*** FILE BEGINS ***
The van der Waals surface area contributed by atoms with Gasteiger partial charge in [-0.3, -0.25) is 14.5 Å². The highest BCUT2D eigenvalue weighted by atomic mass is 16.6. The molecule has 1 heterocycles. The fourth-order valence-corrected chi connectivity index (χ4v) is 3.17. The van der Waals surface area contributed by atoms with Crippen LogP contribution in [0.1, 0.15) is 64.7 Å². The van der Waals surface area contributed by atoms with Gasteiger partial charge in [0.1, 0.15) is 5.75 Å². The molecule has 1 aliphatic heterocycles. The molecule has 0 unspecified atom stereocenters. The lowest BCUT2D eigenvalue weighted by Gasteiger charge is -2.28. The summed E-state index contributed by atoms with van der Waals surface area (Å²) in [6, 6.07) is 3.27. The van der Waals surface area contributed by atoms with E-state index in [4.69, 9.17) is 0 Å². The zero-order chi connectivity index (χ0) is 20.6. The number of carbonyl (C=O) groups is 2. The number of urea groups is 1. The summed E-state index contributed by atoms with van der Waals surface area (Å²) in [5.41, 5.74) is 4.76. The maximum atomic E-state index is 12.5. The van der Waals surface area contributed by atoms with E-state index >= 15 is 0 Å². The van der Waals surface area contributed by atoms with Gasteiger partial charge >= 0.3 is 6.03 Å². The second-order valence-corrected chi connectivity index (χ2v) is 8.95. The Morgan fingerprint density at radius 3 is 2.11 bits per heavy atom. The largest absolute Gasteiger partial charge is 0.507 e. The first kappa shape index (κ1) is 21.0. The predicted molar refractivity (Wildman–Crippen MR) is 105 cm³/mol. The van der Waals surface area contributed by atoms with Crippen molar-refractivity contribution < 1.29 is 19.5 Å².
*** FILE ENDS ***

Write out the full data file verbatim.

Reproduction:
The van der Waals surface area contributed by atoms with Gasteiger partial charge in [-0.3, -0.25) is 14.5 Å². The highest BCUT2D eigenvalue weighted by atomic mass is 16.6. The molecule has 1 heterocycles. The fourth-order valence-corrected chi connectivity index (χ4v) is 3.17. The van der Waals surface area contributed by atoms with Crippen LogP contribution in [0.1, 0.15) is 64.7 Å². The van der Waals surface area contributed by atoms with Gasteiger partial charge in [0.1, 0.15) is 5.75 Å². The molecule has 1 aliphatic heterocycles. The molecule has 0 unspecified atom stereocenters. The lowest BCUT2D eigenvalue weighted by Gasteiger charge is -2.28. The summed E-state index contributed by atoms with van der Waals surface area (Å²) in [6, 6.07) is 3.27. The van der Waals surface area contributed by atoms with E-state index in [4.69, 9.17) is 0 Å². The zero-order chi connectivity index (χ0) is 20.6. The number of carbonyl (C=O) groups is 2. The number of urea groups is 1. The summed E-state index contributed by atoms with van der Waals surface area (Å²) in [5.41, 5.74) is 4.76. The maximum atomic E-state index is 12.5. The van der Waals surface area contributed by atoms with E-state index >= 15 is 0 Å². The van der Waals surface area contributed by atoms with Gasteiger partial charge >= 0.3 is 6.03 Å². The second-order valence-corrected chi connectivity index (χ2v) is 8.95. The Morgan fingerprint density at radius 3 is 2.11 bits per heavy atom. The largest absolute Gasteiger partial charge is 0.507 e. The first kappa shape index (κ1) is 21.0. The predicted molar refractivity (Wildman–Crippen MR) is 105 cm³/mol. The van der Waals surface area contributed by atoms with Crippen molar-refractivity contribution < 1.29 is 19.5 Å².